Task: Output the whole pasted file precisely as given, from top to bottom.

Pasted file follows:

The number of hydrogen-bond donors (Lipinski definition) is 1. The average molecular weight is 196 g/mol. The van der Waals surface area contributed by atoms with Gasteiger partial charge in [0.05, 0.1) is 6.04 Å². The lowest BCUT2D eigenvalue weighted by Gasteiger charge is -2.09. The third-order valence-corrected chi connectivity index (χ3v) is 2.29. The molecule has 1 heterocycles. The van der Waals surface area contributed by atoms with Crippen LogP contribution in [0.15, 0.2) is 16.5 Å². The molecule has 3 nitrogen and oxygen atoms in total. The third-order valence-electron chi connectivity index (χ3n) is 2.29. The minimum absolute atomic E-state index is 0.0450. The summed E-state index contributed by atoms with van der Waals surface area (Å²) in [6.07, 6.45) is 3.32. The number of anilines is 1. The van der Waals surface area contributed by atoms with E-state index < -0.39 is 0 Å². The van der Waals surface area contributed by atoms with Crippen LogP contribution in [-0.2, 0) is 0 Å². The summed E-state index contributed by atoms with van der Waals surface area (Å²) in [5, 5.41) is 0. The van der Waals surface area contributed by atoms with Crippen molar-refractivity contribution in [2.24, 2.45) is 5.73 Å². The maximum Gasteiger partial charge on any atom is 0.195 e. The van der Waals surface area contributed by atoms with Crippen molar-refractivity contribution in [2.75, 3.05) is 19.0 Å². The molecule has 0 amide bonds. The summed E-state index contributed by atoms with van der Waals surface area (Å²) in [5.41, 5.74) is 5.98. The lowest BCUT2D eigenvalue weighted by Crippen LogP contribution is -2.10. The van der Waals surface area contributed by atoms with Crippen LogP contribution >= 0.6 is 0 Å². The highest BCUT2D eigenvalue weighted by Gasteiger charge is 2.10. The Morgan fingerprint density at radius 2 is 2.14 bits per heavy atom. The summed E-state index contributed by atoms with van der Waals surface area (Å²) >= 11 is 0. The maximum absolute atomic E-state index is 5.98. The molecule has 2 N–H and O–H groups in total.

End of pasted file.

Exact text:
The number of hydrogen-bond donors (Lipinski definition) is 1. The average molecular weight is 196 g/mol. The van der Waals surface area contributed by atoms with Gasteiger partial charge in [0.05, 0.1) is 6.04 Å². The lowest BCUT2D eigenvalue weighted by Gasteiger charge is -2.09. The third-order valence-corrected chi connectivity index (χ3v) is 2.29. The molecule has 1 heterocycles. The van der Waals surface area contributed by atoms with Crippen LogP contribution in [0.15, 0.2) is 16.5 Å². The molecule has 3 nitrogen and oxygen atoms in total. The third-order valence-electron chi connectivity index (χ3n) is 2.29. The minimum absolute atomic E-state index is 0.0450. The summed E-state index contributed by atoms with van der Waals surface area (Å²) in [6.07, 6.45) is 3.32. The number of anilines is 1. The van der Waals surface area contributed by atoms with E-state index < -0.39 is 0 Å². The van der Waals surface area contributed by atoms with Crippen LogP contribution in [-0.2, 0) is 0 Å². The summed E-state index contributed by atoms with van der Waals surface area (Å²) in [5, 5.41) is 0. The van der Waals surface area contributed by atoms with Crippen molar-refractivity contribution in [2.24, 2.45) is 5.73 Å². The maximum Gasteiger partial charge on any atom is 0.195 e. The van der Waals surface area contributed by atoms with Crippen molar-refractivity contribution in [2.75, 3.05) is 19.0 Å². The molecule has 0 amide bonds. The summed E-state index contributed by atoms with van der Waals surface area (Å²) in [5.41, 5.74) is 5.98. The lowest BCUT2D eigenvalue weighted by Crippen LogP contribution is -2.10. The van der Waals surface area contributed by atoms with Crippen LogP contribution >= 0.6 is 0 Å². The highest BCUT2D eigenvalue weighted by Gasteiger charge is 2.10. The Morgan fingerprint density at radius 2 is 2.14 bits per heavy atom. The summed E-state index contributed by atoms with van der Waals surface area (Å²) >= 11 is 0. The maximum absolute atomic E-state index is 5.98. The molecule has 2 N–H and O–H groups in total.